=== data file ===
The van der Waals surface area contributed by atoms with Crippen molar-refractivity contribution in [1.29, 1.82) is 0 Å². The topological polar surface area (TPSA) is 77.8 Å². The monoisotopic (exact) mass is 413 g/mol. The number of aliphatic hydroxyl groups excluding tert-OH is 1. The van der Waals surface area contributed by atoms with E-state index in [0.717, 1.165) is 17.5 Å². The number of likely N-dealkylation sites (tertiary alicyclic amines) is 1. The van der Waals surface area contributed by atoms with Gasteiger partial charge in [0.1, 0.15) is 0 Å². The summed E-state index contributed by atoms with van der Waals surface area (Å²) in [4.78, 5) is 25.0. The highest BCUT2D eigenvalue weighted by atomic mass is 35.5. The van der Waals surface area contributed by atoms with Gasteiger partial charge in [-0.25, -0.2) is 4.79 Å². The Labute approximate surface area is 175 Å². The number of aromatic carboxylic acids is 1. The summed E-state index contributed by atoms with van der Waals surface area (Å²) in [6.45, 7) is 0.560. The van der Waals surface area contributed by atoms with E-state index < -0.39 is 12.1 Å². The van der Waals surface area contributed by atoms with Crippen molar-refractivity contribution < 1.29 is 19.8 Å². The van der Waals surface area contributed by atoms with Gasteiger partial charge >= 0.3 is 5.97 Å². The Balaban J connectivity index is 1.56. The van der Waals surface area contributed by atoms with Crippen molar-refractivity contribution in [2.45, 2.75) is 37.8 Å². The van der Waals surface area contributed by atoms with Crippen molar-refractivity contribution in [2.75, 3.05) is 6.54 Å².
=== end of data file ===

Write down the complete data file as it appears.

The van der Waals surface area contributed by atoms with Crippen molar-refractivity contribution in [1.29, 1.82) is 0 Å². The topological polar surface area (TPSA) is 77.8 Å². The monoisotopic (exact) mass is 413 g/mol. The number of aliphatic hydroxyl groups excluding tert-OH is 1. The van der Waals surface area contributed by atoms with E-state index in [0.717, 1.165) is 17.5 Å². The number of likely N-dealkylation sites (tertiary alicyclic amines) is 1. The van der Waals surface area contributed by atoms with Gasteiger partial charge in [0.1, 0.15) is 0 Å². The summed E-state index contributed by atoms with van der Waals surface area (Å²) in [4.78, 5) is 25.0. The highest BCUT2D eigenvalue weighted by atomic mass is 35.5. The van der Waals surface area contributed by atoms with Gasteiger partial charge in [-0.25, -0.2) is 4.79 Å². The Labute approximate surface area is 175 Å². The number of aromatic carboxylic acids is 1. The summed E-state index contributed by atoms with van der Waals surface area (Å²) in [6.45, 7) is 0.560. The van der Waals surface area contributed by atoms with E-state index < -0.39 is 12.1 Å². The van der Waals surface area contributed by atoms with Crippen molar-refractivity contribution < 1.29 is 19.8 Å². The van der Waals surface area contributed by atoms with Gasteiger partial charge >= 0.3 is 5.97 Å². The Balaban J connectivity index is 1.56. The van der Waals surface area contributed by atoms with Crippen molar-refractivity contribution in [2.45, 2.75) is 37.8 Å². The van der Waals surface area contributed by atoms with Crippen molar-refractivity contribution in [2.75, 3.05) is 6.54 Å².